Those involved with the development of this Strategy believe that if we apply a combination of will, clarity of vision, collaborative effort across sectors and jurisdictions, and investment from both private and public sectors, we can make Canada the most information rich and information literate country in the world. If we are successful in identifying, valuing and preserving our digital information assets, we can use these assets to educate our youth, to foster a common cultural identity and pride in our accomplishments, and to create new knowledge and new products that advance our economy. If we provide ubiquitous and democratic information access for all Canadians, we will support our common goal to live in an inclusive and progressive society. [The Digital Strategy: Part IV: Conclusion – Canadian Digital Information Strategy – Library and Archives Canada]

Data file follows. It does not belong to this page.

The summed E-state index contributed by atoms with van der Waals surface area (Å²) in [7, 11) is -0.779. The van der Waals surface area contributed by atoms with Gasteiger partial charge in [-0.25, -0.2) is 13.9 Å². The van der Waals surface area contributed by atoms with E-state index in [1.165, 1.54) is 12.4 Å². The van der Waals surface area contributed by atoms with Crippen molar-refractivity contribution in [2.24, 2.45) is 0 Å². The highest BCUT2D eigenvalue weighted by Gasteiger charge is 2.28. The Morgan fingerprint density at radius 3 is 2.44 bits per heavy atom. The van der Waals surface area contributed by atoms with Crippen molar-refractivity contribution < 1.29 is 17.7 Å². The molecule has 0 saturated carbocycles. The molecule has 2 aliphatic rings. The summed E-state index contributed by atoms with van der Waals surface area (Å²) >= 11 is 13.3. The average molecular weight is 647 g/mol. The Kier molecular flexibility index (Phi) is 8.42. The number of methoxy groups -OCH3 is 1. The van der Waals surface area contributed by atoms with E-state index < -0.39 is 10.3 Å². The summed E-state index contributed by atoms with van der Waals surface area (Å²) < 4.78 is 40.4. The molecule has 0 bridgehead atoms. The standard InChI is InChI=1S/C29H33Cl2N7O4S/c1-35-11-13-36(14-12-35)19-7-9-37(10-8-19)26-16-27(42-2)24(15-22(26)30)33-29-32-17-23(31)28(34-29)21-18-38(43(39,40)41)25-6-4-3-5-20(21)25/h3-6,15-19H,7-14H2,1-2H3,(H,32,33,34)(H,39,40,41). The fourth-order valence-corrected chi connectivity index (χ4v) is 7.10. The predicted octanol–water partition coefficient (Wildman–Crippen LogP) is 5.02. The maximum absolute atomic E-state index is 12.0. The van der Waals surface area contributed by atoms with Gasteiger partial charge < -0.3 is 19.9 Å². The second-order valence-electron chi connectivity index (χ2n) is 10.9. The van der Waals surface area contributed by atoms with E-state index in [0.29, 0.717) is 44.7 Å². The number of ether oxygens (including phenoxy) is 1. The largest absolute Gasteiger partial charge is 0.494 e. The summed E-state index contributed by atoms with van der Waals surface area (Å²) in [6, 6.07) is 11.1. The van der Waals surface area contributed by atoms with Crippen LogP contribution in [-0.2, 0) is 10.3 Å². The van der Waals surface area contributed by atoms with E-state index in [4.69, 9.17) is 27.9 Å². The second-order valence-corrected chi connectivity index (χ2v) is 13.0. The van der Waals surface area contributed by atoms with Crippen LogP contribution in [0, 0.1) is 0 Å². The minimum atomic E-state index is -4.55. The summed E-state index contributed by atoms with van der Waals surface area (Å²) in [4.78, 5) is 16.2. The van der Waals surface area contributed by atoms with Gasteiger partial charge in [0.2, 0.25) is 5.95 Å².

Libraries are not ends in themselves, but serve the interests of the organizations of which they are a part. As university emphasis varies around research, education and career poles, we can expect to see libraries evolve to support those emphases more strongly.